6. Smoking and alcohol use: Smoking and excessive alcohol consumption can increase the risk of Sleep Apnoea as they can relax the muscles of the throat, making the airway more prone to collapse.

7. Medical conditions: Sleep Apnoea is more prevalent among individuals with certain medical conditions, including high blood pressure, heart disease, type 2 diabetes, chronic nasal congestion, and hormonal disorders like hypothyroidism and polycystic ovary syndrome (PCOS).

It’s important to note that while these factors increase the risk of developing Sleep Apnoea, anyone can be affected by the condition regardless of their specific characteristics or medical history. If you suspect Sleep Apnoea, it’s best to consult a healthcare professional for an accurate diagnosis and appropriate treatment.

What are the symptoms of Sleep Apnoea?

The symptoms of Sleep Apnoea can vary, and some individuals may not experience any symptoms at all. However, common symptoms of Sleep Apnoea include:

  • Loud and persistent snoring
  • Excessive daytime sleepiness
  • Choking or gasping for air during sleep
  • Morning headaches
  • Depression and irritability
  • Restlessness during sleep
  • Frequent night-time visits to the bathroom
  • Sexual dysfunction

It’s important to note that these symptoms can also be associated with other conditions, so it’s always recommended to consult a doctor for an accurate diagnosis. A doctor may suggest a Sleep Study, which is the most reliable method of diagnosing Sleep Apnoea.

To further assess the likelihood of having Sleep Apnoea, you can consider taking the STOP-BANG[i] questionnaire, a screening tool that helps identify individuals at low, moderate, or high risk of having Sleep Apnoea. The Epworth[ii] Sleepiness Scale (ESS) may also be used to evaluate the need for further investigation.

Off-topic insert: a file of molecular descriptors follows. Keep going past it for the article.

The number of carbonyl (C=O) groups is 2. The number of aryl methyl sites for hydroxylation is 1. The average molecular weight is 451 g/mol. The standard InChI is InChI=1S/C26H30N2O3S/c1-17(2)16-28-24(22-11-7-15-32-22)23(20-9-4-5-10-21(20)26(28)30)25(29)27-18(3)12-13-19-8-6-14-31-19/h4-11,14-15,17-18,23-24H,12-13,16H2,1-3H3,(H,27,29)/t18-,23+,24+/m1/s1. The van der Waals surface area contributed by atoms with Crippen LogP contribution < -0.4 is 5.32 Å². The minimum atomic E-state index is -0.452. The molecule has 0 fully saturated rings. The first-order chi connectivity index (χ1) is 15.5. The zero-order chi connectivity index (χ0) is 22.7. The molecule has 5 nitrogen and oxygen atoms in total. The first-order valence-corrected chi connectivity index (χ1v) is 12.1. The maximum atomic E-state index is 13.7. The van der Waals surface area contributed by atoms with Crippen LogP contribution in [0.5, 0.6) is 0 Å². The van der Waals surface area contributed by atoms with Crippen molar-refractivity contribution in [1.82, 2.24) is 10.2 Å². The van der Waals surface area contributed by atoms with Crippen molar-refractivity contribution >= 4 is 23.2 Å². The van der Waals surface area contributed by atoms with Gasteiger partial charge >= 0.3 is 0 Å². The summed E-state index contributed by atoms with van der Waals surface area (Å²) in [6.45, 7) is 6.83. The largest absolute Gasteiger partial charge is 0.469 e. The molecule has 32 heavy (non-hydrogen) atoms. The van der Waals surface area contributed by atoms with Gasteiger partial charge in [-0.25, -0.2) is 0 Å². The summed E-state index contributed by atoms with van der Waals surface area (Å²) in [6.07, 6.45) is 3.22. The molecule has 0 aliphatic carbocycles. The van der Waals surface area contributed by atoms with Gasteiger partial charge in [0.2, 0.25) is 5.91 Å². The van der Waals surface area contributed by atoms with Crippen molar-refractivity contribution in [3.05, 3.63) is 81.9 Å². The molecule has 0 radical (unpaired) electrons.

It’s worth mentioning that the modern lifestyle, increased reliance on technology, work-related stress, and other factors can affect sleep quality for many individuals, not just those with Sleep Apnoea. The Sleep Health Foundation[iii] has conducted research indicating that a significant portion of the Australian population (33% to 45%) experiences poor sleep patterns leading to fatigue, irritability, and other adverse effects on productivity and mental health.

For patients starting CPAP therapy, difficulty falling asleep can occur, possibly due to being conscious of wearing a mask and other therapy-related adjustments. As part of the treatment, addressing sleep habits and promoting good sleep hygiene can enhance the effectiveness of the therapy and help you achieve better sleep.

How do you treat Sleep Apnoea?

The treatment of Sleep Apnoea aims to alleviate the symptoms, improve sleep quality, and reduce associated health risks. The specific treatment options depend on the type and severity of Sleep Apnoea. Some common approaches are:

1. Lifestyle changes: In mild cases or as a complement to other treatments, certain lifestyle modifications can be beneficial. These may include weight loss, regular exercise, avoiding alcohol and sedatives, maintaining a regular sleep schedule, and sleeping on your side rather than your back.